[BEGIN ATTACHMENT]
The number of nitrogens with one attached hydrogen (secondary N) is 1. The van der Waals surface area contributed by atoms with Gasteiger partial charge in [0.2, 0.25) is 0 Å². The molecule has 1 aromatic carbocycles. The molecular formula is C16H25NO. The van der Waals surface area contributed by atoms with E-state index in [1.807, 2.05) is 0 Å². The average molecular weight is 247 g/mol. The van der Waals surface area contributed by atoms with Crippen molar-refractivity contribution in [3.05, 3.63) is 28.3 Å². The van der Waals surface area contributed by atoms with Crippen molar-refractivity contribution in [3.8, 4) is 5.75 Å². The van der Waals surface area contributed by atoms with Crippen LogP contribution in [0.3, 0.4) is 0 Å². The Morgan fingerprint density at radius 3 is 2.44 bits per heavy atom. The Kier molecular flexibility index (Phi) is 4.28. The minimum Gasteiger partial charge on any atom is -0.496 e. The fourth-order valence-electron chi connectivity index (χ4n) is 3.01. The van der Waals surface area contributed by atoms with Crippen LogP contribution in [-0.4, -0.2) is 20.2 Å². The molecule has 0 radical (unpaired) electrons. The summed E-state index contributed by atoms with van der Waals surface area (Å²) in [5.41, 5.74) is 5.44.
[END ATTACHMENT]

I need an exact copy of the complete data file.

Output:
The number of nitrogens with one attached hydrogen (secondary N) is 1. The van der Waals surface area contributed by atoms with Gasteiger partial charge in [0.2, 0.25) is 0 Å². The molecule has 1 aromatic carbocycles. The molecular formula is C16H25NO. The van der Waals surface area contributed by atoms with E-state index in [1.807, 2.05) is 0 Å². The average molecular weight is 247 g/mol. The van der Waals surface area contributed by atoms with Crippen molar-refractivity contribution in [3.05, 3.63) is 28.3 Å². The van der Waals surface area contributed by atoms with Crippen molar-refractivity contribution in [3.8, 4) is 5.75 Å². The van der Waals surface area contributed by atoms with Crippen LogP contribution in [0.3, 0.4) is 0 Å². The Morgan fingerprint density at radius 3 is 2.44 bits per heavy atom. The Kier molecular flexibility index (Phi) is 4.28. The minimum Gasteiger partial charge on any atom is -0.496 e. The fourth-order valence-electron chi connectivity index (χ4n) is 3.01. The van der Waals surface area contributed by atoms with Crippen LogP contribution in [-0.4, -0.2) is 20.2 Å². The molecule has 0 radical (unpaired) electrons. The summed E-state index contributed by atoms with van der Waals surface area (Å²) in [5.41, 5.74) is 5.44.